Jack Shaheen, a outstanding author, scholar and activist who persistently — although diplomatically — challenged damaging stereotypes of Arabs in movie and tv, has died at age eighty one.

Shaheen, who died Sunday in South Carolina after battling most cancers, took on studio executives, provided counsel to actors and administrators and lectured round on the earth in his relentless quest to influence Hollywood to maneuver past the cinematic picture of Arabs as simply “billionaires, bombers and stomach dancers.”

“There isn’t any escaping the Arab stereotype,” Shaheen wrote within the preface to his 2001 ebook “Reel Dangerous Arabs: How Hollywood Vilifies a Individuals,” earlier than digging into what he stated was the unrelenting portrayal of Arabs and Muslims as barbaric, uncultured, rich and unspeakably violent.

“These notions are as false because the assertions that blacks are lazy, Hispanics are soiled, Jews are grasping and Italians are criminals,” he wrote in “The TV Arab,” a painstaking research of hundred of tv exhibits, from sitcoms to cartoons.

In 1993, his efforts helped persuade Disney to vary the lyrics to the music “Arabian Nights” in its animated musical “Aladdin.”

When the movie premiered, the lyrics appeared the stuff of racism to individuals like Shaheen:

Oh, I come from a land

From a faraway place

The place the camels roam

The place they reduce off your ear

In the event that they don’t like your face

It’s barbaric, however hey, it’s house.

In a opinion piece within the Los Angeles Occasions, Shaheen protested that Disney had managed to ship a painful reminder to tens of millions of Arab People that “the abhorrent Arab stereotype is as ubiquitous as Aladdin’s lamp.”

Disney yielded and trimmed the ear-chopping strains from the video launch of the movie, however refused to erase the “it’s barbaric” line, arguing it was a reference to the panorama, not the individuals who lived there.

It was emblematic of the small victories Shaheen would win. By no means anticipating seismic change in how the business would painting Arabs, he was snug profitable converts one after the other, lecture by lecture, e mail by e mail, e-book by ebook.

“He felt the best disservice can be to face again and say nothing,” his daughter Michele Tasoff stated.

Shaheen was born in Pittsburgh on Sept. 21, 1935, the son of Lebanese immigrants. He grew up in close by Clairton, a, ethnically numerous mill city whose bleakness was captured within the film “The Deer Hunter.” His mom — who raised Shaheen — needed to be a faculty instructor, however settled for being a janitor on the schoolhouse as an alternative so as to present for her three youngsters.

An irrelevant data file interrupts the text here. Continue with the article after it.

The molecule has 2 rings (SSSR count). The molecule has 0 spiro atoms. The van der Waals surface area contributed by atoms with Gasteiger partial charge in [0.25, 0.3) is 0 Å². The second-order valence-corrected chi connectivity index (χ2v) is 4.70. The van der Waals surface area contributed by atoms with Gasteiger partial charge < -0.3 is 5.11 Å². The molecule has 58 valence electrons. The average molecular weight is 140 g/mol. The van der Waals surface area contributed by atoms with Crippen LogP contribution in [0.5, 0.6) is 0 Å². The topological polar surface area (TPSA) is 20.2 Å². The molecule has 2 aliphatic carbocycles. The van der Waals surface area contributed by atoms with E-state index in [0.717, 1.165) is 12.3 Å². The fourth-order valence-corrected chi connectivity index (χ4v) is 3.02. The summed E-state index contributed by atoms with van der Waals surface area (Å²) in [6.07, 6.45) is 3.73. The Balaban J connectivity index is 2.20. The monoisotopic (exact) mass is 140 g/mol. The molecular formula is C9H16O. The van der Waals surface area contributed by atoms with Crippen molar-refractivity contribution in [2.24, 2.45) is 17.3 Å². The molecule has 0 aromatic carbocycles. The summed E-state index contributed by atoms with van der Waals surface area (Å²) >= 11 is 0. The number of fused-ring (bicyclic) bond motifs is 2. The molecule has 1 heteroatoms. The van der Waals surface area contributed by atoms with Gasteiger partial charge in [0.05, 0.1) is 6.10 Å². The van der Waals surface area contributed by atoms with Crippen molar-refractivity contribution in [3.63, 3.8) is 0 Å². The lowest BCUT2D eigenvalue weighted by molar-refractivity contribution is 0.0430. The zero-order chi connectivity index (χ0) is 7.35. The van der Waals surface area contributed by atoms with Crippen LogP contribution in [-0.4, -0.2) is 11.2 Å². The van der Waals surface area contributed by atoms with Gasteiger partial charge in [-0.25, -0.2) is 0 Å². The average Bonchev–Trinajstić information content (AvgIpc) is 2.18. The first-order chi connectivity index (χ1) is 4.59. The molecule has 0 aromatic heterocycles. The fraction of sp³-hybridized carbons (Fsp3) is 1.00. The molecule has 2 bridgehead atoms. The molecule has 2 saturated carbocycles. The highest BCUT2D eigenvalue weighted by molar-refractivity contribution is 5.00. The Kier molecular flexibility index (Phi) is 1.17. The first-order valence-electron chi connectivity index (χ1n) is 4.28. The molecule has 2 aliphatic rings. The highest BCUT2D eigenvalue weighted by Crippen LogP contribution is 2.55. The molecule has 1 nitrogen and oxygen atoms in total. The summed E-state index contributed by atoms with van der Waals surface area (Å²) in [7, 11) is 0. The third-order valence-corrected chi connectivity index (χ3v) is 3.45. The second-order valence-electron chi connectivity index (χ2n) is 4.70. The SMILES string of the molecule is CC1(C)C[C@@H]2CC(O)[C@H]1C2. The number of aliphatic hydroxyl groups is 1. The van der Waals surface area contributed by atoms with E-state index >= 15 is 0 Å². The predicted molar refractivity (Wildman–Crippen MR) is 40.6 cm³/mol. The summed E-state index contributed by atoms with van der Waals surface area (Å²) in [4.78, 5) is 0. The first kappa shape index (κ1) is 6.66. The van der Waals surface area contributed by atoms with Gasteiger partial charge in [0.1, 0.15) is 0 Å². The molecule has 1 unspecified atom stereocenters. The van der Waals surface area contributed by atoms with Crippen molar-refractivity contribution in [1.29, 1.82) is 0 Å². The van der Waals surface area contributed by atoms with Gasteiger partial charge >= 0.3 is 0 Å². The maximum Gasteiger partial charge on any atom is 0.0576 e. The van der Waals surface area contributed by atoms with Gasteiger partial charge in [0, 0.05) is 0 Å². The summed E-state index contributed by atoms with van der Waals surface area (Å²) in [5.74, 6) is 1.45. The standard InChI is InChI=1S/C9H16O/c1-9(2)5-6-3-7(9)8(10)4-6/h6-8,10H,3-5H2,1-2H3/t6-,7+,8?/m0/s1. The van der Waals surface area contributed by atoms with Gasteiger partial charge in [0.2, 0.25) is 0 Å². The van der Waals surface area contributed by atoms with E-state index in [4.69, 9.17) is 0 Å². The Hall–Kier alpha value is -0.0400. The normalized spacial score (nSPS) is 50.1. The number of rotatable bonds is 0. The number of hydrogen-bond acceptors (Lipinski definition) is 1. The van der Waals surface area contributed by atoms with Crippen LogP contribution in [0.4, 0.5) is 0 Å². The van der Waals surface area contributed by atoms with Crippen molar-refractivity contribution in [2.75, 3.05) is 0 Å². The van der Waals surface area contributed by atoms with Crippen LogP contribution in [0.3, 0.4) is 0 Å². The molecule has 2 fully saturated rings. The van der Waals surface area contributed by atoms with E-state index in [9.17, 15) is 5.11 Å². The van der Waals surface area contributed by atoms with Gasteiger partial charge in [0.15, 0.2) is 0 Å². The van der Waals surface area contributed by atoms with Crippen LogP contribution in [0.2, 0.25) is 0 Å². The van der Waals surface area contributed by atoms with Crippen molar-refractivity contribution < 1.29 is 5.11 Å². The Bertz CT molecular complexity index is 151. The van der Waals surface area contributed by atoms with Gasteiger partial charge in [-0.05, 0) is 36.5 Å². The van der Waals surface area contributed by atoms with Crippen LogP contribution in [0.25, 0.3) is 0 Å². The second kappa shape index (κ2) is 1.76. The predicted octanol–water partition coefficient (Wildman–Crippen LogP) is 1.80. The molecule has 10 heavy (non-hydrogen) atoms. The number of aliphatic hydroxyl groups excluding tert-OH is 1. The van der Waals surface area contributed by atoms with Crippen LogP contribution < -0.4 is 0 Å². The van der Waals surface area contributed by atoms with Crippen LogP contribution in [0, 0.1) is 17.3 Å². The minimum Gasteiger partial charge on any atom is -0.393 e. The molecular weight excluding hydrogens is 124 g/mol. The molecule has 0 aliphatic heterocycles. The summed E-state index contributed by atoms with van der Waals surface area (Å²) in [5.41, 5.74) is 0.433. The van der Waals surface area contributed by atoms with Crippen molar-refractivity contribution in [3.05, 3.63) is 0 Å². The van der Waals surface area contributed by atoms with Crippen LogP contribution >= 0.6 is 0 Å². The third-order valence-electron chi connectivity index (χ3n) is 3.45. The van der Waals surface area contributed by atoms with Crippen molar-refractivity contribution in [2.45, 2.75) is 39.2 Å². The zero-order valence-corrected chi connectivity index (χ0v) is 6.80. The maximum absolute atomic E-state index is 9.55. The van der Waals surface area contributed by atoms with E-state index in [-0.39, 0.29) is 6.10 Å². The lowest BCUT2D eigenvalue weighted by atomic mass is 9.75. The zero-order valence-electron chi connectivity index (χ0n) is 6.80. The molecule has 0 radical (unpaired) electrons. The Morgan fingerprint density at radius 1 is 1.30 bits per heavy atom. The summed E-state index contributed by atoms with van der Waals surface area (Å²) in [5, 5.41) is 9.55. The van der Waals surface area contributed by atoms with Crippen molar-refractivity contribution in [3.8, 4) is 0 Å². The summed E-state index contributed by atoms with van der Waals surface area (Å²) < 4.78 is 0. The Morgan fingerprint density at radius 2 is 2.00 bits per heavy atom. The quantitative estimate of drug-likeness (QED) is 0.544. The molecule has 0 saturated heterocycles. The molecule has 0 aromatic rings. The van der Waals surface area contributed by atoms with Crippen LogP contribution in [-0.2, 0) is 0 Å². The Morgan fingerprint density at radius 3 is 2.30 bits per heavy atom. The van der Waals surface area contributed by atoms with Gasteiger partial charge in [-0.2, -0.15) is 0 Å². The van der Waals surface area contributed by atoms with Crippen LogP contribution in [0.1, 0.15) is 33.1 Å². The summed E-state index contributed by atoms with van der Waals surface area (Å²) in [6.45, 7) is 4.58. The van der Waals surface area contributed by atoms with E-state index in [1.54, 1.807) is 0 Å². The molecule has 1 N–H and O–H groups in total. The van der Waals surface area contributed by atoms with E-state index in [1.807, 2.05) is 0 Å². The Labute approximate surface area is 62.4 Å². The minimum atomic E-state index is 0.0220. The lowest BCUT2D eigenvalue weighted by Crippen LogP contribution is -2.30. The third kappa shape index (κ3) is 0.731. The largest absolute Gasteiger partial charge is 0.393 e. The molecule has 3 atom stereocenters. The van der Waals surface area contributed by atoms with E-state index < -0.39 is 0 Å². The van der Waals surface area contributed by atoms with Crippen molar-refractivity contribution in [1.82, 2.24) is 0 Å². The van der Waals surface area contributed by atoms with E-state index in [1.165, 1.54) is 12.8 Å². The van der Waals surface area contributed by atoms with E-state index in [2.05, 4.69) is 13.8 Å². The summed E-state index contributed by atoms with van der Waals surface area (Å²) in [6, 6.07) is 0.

He turned the primary in his household to attend school, graduating from what’s now Carnegie Mellon College in Pittsburgh and incomes a grasp’s diploma in theater arts from Penn State. He acquired a doctorate in communications from the College of Missouri earlier than becoming a member of the school at Southern Illinois College, the place he would train for many years. He additionally was a visiting professor at New York College, the place his archives — papers, notes, scripts, youngsters’s toys and hundreds of movies courting again to the silent film period — are housed on the Hagop Kevorkian Middle.

His drive to seek out and — if potential — root out the unflattering and sometimes ugly portrayals of Arabs in movie arrived when his two youngsters have been watching a cartoon. Once they bumped into the lounge and introduced that there have been “dangerous Arabs” on TV, Shaheen got here in for a glance. He was aghast, and it dawned on him that’s was fairly potential his youngsters would develop up with out ever seeing a “humane Arab” on tv.

He started amassing films, tv exhibits, different media that he believed provided clear and lasting proof that Arabs and Muslims have been not often depicted as abnormal individuals. It was a painful and unsightly process, his daughter stated, however one he felt was vital.

“He was the one who would say ‘This isn’t OK,’” Tasoff stated.

However he made inroads. George Clooney used Shaheen as a advisor on each “Three Kings” and “Syriana,” each set within the Center East, and administrators sought him out for recommendation. He lately consulted on Nickelodeon’s “Shimmer and Shine,” an animated youngsters’s collection a few pair of in-coaching genies. Shaheen and his spouse, Bernice, who labored as his marketing consultant, established a scholarship for Arab American mass communication college students.

“The group misplaced one among its greatest,” stated American-Arab Anti-Discrimination Committee Chairman Safa Rifka. “His work began a dialog concerning the illustration of Arabs in Hollywood and the necessity for extra nuanced depictions of the group. Dr. Shaheen shall be drastically missed.”

Tasoff stated her father was optimistic, but pragmatic. Ahead momentum might have been slowed with 9/11 and a wave of latest tv exhibits like HBO’s “Homeland.” President Trump’s proposed journey ban provided additional discouragement.

“However he all the time remained hopeful,” she stated.

He’s survived by his spouse, his daughter, a son Michael and 4 granddaughters.